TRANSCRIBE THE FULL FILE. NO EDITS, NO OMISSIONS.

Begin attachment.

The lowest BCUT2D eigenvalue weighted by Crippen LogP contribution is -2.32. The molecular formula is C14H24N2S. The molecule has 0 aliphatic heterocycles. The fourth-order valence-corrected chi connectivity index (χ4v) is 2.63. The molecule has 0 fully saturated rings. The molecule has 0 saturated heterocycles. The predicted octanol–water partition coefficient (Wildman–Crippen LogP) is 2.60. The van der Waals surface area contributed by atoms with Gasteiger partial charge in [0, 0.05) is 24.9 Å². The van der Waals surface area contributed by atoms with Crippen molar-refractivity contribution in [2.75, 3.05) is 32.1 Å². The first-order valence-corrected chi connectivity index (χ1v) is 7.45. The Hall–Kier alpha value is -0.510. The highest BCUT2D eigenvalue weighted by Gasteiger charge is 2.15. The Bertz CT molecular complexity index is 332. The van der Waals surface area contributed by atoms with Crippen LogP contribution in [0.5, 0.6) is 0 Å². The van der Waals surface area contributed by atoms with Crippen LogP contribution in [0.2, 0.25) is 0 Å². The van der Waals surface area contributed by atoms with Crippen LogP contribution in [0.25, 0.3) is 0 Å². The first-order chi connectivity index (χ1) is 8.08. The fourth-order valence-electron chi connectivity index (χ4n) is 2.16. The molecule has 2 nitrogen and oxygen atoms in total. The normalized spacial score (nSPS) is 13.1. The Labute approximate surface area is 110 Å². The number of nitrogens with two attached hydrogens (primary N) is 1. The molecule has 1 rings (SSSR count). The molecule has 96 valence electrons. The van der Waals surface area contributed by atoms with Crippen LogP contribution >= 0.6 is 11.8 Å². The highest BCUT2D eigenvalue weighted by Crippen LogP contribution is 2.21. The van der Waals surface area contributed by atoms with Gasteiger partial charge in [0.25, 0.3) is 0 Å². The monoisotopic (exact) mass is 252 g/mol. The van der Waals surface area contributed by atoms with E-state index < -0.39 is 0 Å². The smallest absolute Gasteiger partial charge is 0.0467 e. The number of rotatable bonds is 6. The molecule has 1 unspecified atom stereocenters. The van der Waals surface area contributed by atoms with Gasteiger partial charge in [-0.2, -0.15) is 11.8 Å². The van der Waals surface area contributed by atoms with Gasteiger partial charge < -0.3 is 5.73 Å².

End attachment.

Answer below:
The lowest BCUT2D eigenvalue weighted by Crippen LogP contribution is -2.32. The molecular formula is C14H24N2S. The molecule has 0 aliphatic heterocycles. The fourth-order valence-corrected chi connectivity index (χ4v) is 2.63. The molecule has 0 fully saturated rings. The molecule has 0 saturated heterocycles. The predicted octanol–water partition coefficient (Wildman–Crippen LogP) is 2.60. The van der Waals surface area contributed by atoms with Gasteiger partial charge in [0, 0.05) is 24.9 Å². The van der Waals surface area contributed by atoms with Crippen molar-refractivity contribution in [2.75, 3.05) is 32.1 Å². The first-order valence-corrected chi connectivity index (χ1v) is 7.45. The Hall–Kier alpha value is -0.510. The highest BCUT2D eigenvalue weighted by Gasteiger charge is 2.15. The Bertz CT molecular complexity index is 332. The van der Waals surface area contributed by atoms with Crippen LogP contribution in [0.5, 0.6) is 0 Å². The van der Waals surface area contributed by atoms with Crippen LogP contribution in [0.2, 0.25) is 0 Å². The van der Waals surface area contributed by atoms with Crippen LogP contribution in [0.25, 0.3) is 0 Å². The first-order chi connectivity index (χ1) is 8.08. The fourth-order valence-electron chi connectivity index (χ4n) is 2.16. The molecule has 2 nitrogen and oxygen atoms in total. The normalized spacial score (nSPS) is 13.1. The Labute approximate surface area is 110 Å². The number of nitrogens with two attached hydrogens (primary N) is 1. The molecule has 1 rings (SSSR count). The molecule has 96 valence electrons. The van der Waals surface area contributed by atoms with Crippen LogP contribution >= 0.6 is 11.8 Å². The highest BCUT2D eigenvalue weighted by Crippen LogP contribution is 2.21. The van der Waals surface area contributed by atoms with Gasteiger partial charge in [0.25, 0.3) is 0 Å². The monoisotopic (exact) mass is 252 g/mol. The van der Waals surface area contributed by atoms with E-state index < -0.39 is 0 Å². The smallest absolute Gasteiger partial charge is 0.0467 e. The number of rotatable bonds is 6. The molecule has 1 unspecified atom stereocenters. The van der Waals surface area contributed by atoms with Gasteiger partial charge in [-0.2, -0.15) is 11.8 Å². The van der Waals surface area contributed by atoms with Gasteiger partial charge < -0.3 is 5.73 Å².